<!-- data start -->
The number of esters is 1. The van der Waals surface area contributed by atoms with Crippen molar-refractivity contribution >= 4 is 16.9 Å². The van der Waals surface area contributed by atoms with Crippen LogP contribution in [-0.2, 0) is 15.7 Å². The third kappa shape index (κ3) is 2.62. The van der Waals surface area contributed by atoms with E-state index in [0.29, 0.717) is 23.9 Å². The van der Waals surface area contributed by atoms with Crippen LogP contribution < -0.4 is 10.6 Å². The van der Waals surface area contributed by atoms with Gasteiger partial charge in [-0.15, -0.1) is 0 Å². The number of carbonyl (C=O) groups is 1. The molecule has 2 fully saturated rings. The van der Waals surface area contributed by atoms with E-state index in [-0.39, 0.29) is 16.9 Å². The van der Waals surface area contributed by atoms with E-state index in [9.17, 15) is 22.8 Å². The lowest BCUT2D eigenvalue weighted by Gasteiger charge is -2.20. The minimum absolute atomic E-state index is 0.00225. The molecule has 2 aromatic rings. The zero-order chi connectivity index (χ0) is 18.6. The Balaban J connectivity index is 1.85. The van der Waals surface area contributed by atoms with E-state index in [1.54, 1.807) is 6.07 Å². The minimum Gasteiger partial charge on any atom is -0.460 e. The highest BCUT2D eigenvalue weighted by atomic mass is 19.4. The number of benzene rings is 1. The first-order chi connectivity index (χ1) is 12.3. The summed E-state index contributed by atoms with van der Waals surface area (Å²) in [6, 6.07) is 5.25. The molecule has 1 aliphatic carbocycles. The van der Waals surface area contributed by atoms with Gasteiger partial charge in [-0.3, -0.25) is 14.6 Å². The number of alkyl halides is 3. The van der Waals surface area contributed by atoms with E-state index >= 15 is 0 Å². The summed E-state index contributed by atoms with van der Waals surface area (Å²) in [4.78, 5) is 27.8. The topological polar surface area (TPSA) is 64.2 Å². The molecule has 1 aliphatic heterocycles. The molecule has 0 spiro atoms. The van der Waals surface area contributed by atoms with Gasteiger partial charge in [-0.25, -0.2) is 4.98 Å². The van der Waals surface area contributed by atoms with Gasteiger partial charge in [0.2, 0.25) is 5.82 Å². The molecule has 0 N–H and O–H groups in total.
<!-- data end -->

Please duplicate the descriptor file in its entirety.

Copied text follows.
The number of esters is 1. The van der Waals surface area contributed by atoms with Crippen molar-refractivity contribution >= 4 is 16.9 Å². The van der Waals surface area contributed by atoms with Crippen LogP contribution in [-0.2, 0) is 15.7 Å². The third kappa shape index (κ3) is 2.62. The van der Waals surface area contributed by atoms with E-state index in [0.29, 0.717) is 23.9 Å². The van der Waals surface area contributed by atoms with Crippen LogP contribution < -0.4 is 10.6 Å². The van der Waals surface area contributed by atoms with Gasteiger partial charge in [-0.15, -0.1) is 0 Å². The number of carbonyl (C=O) groups is 1. The molecule has 2 fully saturated rings. The van der Waals surface area contributed by atoms with E-state index in [-0.39, 0.29) is 16.9 Å². The van der Waals surface area contributed by atoms with E-state index in [9.17, 15) is 22.8 Å². The lowest BCUT2D eigenvalue weighted by Gasteiger charge is -2.20. The minimum absolute atomic E-state index is 0.00225. The molecule has 2 aromatic rings. The zero-order chi connectivity index (χ0) is 18.6. The Balaban J connectivity index is 1.85. The van der Waals surface area contributed by atoms with E-state index in [1.54, 1.807) is 6.07 Å². The minimum Gasteiger partial charge on any atom is -0.460 e. The highest BCUT2D eigenvalue weighted by atomic mass is 19.4. The number of benzene rings is 1. The first-order chi connectivity index (χ1) is 12.3. The summed E-state index contributed by atoms with van der Waals surface area (Å²) in [6, 6.07) is 5.25. The molecule has 1 aliphatic carbocycles. The van der Waals surface area contributed by atoms with Gasteiger partial charge in [-0.3, -0.25) is 14.6 Å². The number of alkyl halides is 3. The van der Waals surface area contributed by atoms with E-state index >= 15 is 0 Å². The summed E-state index contributed by atoms with van der Waals surface area (Å²) in [4.78, 5) is 27.8. The topological polar surface area (TPSA) is 64.2 Å². The molecule has 1 aliphatic heterocycles. The molecule has 0 spiro atoms. The van der Waals surface area contributed by atoms with Gasteiger partial charge in [-0.25, -0.2) is 4.98 Å². The van der Waals surface area contributed by atoms with Gasteiger partial charge in [0.2, 0.25) is 5.82 Å². The molecule has 0 N–H and O–H groups in total.